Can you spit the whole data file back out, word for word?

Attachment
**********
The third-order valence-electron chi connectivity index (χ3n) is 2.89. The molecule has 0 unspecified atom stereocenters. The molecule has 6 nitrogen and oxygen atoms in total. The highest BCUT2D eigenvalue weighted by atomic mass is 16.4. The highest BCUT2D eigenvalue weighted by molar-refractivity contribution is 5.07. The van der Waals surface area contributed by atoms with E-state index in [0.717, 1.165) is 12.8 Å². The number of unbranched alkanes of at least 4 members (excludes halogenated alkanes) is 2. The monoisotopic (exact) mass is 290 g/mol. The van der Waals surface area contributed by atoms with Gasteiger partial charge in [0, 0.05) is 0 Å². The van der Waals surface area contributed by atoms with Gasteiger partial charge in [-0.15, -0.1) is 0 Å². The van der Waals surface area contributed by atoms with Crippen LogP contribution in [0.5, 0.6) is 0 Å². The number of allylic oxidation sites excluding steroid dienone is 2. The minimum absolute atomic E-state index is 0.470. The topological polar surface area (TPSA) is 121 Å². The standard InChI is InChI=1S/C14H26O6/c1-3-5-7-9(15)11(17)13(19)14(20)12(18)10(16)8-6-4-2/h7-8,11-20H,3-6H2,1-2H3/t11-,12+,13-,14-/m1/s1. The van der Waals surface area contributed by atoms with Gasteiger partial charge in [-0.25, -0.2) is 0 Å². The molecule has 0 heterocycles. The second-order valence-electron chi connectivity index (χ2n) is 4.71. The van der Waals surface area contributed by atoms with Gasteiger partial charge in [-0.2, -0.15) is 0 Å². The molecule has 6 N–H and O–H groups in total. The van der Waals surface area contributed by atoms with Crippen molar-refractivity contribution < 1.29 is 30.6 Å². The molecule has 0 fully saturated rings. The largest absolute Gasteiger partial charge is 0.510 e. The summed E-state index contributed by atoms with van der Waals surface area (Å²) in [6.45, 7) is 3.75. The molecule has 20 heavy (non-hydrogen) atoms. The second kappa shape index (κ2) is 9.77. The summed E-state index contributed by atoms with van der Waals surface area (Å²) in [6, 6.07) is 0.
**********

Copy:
The third-order valence-electron chi connectivity index (χ3n) is 2.89. The molecule has 0 unspecified atom stereocenters. The molecule has 6 nitrogen and oxygen atoms in total. The highest BCUT2D eigenvalue weighted by atomic mass is 16.4. The highest BCUT2D eigenvalue weighted by molar-refractivity contribution is 5.07. The van der Waals surface area contributed by atoms with E-state index in [0.717, 1.165) is 12.8 Å². The number of unbranched alkanes of at least 4 members (excludes halogenated alkanes) is 2. The monoisotopic (exact) mass is 290 g/mol. The van der Waals surface area contributed by atoms with Gasteiger partial charge in [0, 0.05) is 0 Å². The van der Waals surface area contributed by atoms with Gasteiger partial charge in [-0.15, -0.1) is 0 Å². The van der Waals surface area contributed by atoms with Crippen LogP contribution in [0.5, 0.6) is 0 Å². The number of allylic oxidation sites excluding steroid dienone is 2. The minimum absolute atomic E-state index is 0.470. The topological polar surface area (TPSA) is 121 Å². The standard InChI is InChI=1S/C14H26O6/c1-3-5-7-9(15)11(17)13(19)14(20)12(18)10(16)8-6-4-2/h7-8,11-20H,3-6H2,1-2H3/t11-,12+,13-,14-/m1/s1. The van der Waals surface area contributed by atoms with Gasteiger partial charge in [-0.25, -0.2) is 0 Å². The molecule has 0 heterocycles. The second-order valence-electron chi connectivity index (χ2n) is 4.71. The van der Waals surface area contributed by atoms with Gasteiger partial charge in [-0.2, -0.15) is 0 Å². The molecule has 6 N–H and O–H groups in total. The van der Waals surface area contributed by atoms with Crippen molar-refractivity contribution < 1.29 is 30.6 Å². The molecule has 0 fully saturated rings. The largest absolute Gasteiger partial charge is 0.510 e. The summed E-state index contributed by atoms with van der Waals surface area (Å²) in [6.45, 7) is 3.75. The molecule has 20 heavy (non-hydrogen) atoms. The second kappa shape index (κ2) is 9.77. The summed E-state index contributed by atoms with van der Waals surface area (Å²) in [6, 6.07) is 0.